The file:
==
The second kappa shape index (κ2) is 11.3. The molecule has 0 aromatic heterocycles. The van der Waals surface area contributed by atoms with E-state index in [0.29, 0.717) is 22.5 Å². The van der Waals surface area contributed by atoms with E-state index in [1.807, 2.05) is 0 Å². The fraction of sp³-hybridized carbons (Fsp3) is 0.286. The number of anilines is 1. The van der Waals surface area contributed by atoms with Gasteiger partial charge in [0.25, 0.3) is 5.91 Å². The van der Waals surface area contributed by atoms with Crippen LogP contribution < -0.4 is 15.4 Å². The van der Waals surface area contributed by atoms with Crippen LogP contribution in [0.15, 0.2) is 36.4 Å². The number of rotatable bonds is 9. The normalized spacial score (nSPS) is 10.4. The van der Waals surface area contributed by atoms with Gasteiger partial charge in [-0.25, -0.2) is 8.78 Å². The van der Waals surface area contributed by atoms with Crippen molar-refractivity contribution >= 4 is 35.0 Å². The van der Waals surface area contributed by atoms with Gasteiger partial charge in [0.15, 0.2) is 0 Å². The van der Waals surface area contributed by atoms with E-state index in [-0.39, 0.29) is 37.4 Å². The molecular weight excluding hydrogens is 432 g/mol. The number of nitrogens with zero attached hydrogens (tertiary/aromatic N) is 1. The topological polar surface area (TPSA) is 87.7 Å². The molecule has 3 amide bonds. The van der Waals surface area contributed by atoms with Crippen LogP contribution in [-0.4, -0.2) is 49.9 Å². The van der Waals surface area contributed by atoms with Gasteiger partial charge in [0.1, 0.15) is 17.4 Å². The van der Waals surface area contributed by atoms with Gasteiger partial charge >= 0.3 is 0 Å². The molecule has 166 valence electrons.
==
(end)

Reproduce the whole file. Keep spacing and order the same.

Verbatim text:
The second kappa shape index (κ2) is 11.3. The molecule has 0 aromatic heterocycles. The van der Waals surface area contributed by atoms with E-state index in [0.29, 0.717) is 22.5 Å². The van der Waals surface area contributed by atoms with E-state index in [1.807, 2.05) is 0 Å². The fraction of sp³-hybridized carbons (Fsp3) is 0.286. The number of anilines is 1. The van der Waals surface area contributed by atoms with Gasteiger partial charge in [0.25, 0.3) is 5.91 Å². The van der Waals surface area contributed by atoms with Crippen LogP contribution < -0.4 is 15.4 Å². The van der Waals surface area contributed by atoms with Crippen LogP contribution in [0.15, 0.2) is 36.4 Å². The number of rotatable bonds is 9. The normalized spacial score (nSPS) is 10.4. The van der Waals surface area contributed by atoms with Gasteiger partial charge in [-0.25, -0.2) is 8.78 Å². The van der Waals surface area contributed by atoms with Crippen molar-refractivity contribution >= 4 is 35.0 Å². The van der Waals surface area contributed by atoms with Gasteiger partial charge in [0.15, 0.2) is 0 Å². The van der Waals surface area contributed by atoms with E-state index in [-0.39, 0.29) is 37.4 Å². The molecular weight excluding hydrogens is 432 g/mol. The number of nitrogens with zero attached hydrogens (tertiary/aromatic N) is 1. The topological polar surface area (TPSA) is 87.7 Å². The molecule has 3 amide bonds. The van der Waals surface area contributed by atoms with Crippen LogP contribution in [-0.4, -0.2) is 49.9 Å². The van der Waals surface area contributed by atoms with Gasteiger partial charge in [0.1, 0.15) is 17.4 Å². The van der Waals surface area contributed by atoms with Gasteiger partial charge >= 0.3 is 0 Å². The molecule has 166 valence electrons.